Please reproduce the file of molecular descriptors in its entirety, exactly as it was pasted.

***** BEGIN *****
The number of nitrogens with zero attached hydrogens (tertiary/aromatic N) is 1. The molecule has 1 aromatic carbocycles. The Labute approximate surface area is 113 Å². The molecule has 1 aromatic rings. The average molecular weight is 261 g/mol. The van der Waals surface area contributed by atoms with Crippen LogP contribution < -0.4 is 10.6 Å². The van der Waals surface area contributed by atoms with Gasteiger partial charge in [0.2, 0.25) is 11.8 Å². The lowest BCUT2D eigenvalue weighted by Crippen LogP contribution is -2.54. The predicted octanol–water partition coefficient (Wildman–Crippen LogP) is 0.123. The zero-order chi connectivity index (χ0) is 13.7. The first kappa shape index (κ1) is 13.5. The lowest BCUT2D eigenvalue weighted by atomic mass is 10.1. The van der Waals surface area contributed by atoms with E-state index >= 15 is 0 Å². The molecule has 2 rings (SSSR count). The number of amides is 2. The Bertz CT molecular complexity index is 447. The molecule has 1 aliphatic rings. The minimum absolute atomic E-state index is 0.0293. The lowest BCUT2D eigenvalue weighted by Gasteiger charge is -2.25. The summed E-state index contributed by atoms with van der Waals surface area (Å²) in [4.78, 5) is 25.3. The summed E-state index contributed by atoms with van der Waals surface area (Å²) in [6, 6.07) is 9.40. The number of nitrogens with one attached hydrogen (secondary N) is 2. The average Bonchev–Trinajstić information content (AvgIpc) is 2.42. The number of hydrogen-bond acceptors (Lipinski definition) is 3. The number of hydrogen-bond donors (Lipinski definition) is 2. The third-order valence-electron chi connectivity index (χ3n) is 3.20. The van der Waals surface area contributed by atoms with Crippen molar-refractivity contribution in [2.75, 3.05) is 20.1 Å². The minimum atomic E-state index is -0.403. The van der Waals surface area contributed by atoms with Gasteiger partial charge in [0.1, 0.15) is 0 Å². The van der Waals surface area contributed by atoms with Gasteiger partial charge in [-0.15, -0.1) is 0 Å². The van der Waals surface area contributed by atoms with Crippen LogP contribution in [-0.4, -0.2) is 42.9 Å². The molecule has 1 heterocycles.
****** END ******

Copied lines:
The number of nitrogens with zero attached hydrogens (tertiary/aromatic N) is 1. The molecule has 1 aromatic carbocycles. The Labute approximate surface area is 113 Å². The molecule has 1 aromatic rings. The average molecular weight is 261 g/mol. The van der Waals surface area contributed by atoms with Crippen LogP contribution < -0.4 is 10.6 Å². The van der Waals surface area contributed by atoms with Gasteiger partial charge in [0.2, 0.25) is 11.8 Å². The lowest BCUT2D eigenvalue weighted by Crippen LogP contribution is -2.54. The predicted octanol–water partition coefficient (Wildman–Crippen LogP) is 0.123. The zero-order chi connectivity index (χ0) is 13.7. The first kappa shape index (κ1) is 13.5. The lowest BCUT2D eigenvalue weighted by atomic mass is 10.1. The van der Waals surface area contributed by atoms with E-state index >= 15 is 0 Å². The molecule has 2 rings (SSSR count). The number of amides is 2. The Bertz CT molecular complexity index is 447. The molecule has 1 aliphatic rings. The minimum absolute atomic E-state index is 0.0293. The lowest BCUT2D eigenvalue weighted by Gasteiger charge is -2.25. The summed E-state index contributed by atoms with van der Waals surface area (Å²) in [4.78, 5) is 25.3. The summed E-state index contributed by atoms with van der Waals surface area (Å²) in [6, 6.07) is 9.40. The number of nitrogens with one attached hydrogen (secondary N) is 2. The average Bonchev–Trinajstić information content (AvgIpc) is 2.42. The number of hydrogen-bond acceptors (Lipinski definition) is 3. The number of hydrogen-bond donors (Lipinski definition) is 2. The third-order valence-electron chi connectivity index (χ3n) is 3.20. The van der Waals surface area contributed by atoms with Crippen molar-refractivity contribution in [2.75, 3.05) is 20.1 Å². The minimum atomic E-state index is -0.403. The van der Waals surface area contributed by atoms with Gasteiger partial charge in [0.1, 0.15) is 0 Å². The van der Waals surface area contributed by atoms with Gasteiger partial charge in [-0.15, -0.1) is 0 Å². The van der Waals surface area contributed by atoms with Crippen LogP contribution in [-0.4, -0.2) is 42.9 Å². The molecule has 1 heterocycles.